Tokyo Olympics delay costs may reach $2.8 billion

The cost of the postponement for the Tokyo Olympics could reach at least $2.8 billion in figures released by the Tokyo organizing committee, the Tokyo city government and Japan’s national government

About two-thirds of the added costs are being picked up by the two government entities, with the other one-third going to the privately funded organizing committee.

The operational cost for the delay is listed at 171 billion yen, or about $1.64 billion at the present exchange rate. The organizing committee and the Tokyo government share equally in covering the expenses. The national government will pick up a small portion.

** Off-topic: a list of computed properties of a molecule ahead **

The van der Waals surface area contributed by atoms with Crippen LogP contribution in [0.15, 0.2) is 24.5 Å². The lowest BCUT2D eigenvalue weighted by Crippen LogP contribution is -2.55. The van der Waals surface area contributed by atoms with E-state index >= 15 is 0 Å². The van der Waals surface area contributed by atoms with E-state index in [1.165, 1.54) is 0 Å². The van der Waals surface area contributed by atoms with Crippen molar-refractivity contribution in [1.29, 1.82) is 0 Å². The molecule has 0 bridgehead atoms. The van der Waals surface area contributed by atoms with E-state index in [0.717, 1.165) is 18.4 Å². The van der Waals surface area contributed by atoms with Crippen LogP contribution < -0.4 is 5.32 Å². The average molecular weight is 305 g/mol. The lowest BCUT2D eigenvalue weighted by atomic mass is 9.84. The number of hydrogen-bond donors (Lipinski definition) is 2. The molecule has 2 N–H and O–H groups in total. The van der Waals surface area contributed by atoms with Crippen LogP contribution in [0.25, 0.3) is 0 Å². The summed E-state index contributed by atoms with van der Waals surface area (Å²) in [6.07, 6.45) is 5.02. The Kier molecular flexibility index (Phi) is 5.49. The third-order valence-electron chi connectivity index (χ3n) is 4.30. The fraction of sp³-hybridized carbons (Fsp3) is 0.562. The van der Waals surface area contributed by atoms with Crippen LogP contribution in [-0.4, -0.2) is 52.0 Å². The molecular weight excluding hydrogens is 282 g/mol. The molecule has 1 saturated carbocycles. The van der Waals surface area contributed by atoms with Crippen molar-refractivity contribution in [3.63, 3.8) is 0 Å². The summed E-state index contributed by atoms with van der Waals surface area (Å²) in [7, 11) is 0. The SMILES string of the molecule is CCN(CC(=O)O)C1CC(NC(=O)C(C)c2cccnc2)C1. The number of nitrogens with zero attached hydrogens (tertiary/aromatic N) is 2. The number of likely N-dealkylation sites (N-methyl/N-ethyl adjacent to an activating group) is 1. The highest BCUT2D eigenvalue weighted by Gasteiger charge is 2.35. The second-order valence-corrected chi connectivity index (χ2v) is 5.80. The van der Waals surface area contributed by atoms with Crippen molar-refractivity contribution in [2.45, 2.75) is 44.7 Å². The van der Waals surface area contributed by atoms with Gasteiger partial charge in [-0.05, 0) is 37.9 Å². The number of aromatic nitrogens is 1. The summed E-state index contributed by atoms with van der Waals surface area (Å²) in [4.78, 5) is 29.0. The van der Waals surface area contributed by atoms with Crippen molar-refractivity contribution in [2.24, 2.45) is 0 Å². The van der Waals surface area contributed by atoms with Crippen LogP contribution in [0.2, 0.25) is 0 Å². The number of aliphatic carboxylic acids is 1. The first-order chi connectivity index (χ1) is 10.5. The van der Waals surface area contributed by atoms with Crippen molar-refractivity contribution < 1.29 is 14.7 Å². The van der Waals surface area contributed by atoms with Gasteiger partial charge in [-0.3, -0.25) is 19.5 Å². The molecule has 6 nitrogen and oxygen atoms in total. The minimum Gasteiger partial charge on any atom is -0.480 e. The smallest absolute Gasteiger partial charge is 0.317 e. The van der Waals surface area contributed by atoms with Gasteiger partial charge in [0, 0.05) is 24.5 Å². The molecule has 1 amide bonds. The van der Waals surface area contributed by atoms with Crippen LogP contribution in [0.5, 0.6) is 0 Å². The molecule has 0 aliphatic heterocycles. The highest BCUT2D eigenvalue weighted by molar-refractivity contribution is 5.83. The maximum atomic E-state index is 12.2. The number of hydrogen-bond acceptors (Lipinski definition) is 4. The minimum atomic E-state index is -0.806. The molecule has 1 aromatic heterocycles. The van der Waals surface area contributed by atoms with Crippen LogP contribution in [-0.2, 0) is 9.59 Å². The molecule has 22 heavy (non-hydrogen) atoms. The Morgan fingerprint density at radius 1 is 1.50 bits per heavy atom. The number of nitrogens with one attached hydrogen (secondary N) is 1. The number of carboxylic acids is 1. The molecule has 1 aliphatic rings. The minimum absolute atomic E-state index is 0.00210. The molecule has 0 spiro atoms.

Tokyo organizers also said they could add 27 billion yen (about $260 million) from a contingency fund to help cover added costs.

Tokyo costs are ballooning and could reinforce skepticism about holding the Olympics in the middle of a pandemic. Recent polls show the public is divided on the issue of the Olympics, and allowing fans from abroad to enter.

Prior to the postponement, Japan said the Olympics would cost $12.6 billion. But a government audit last year said it was likely twice that much. All but $5.6 billion is public money, before any delay costs.

Tokyo said the Olympics would cost $7.3 billion overall when it won the bid in 2013. And a University of Oxford study two months ago said the Tokyo Games are the most expensive Summer Olympics on record.


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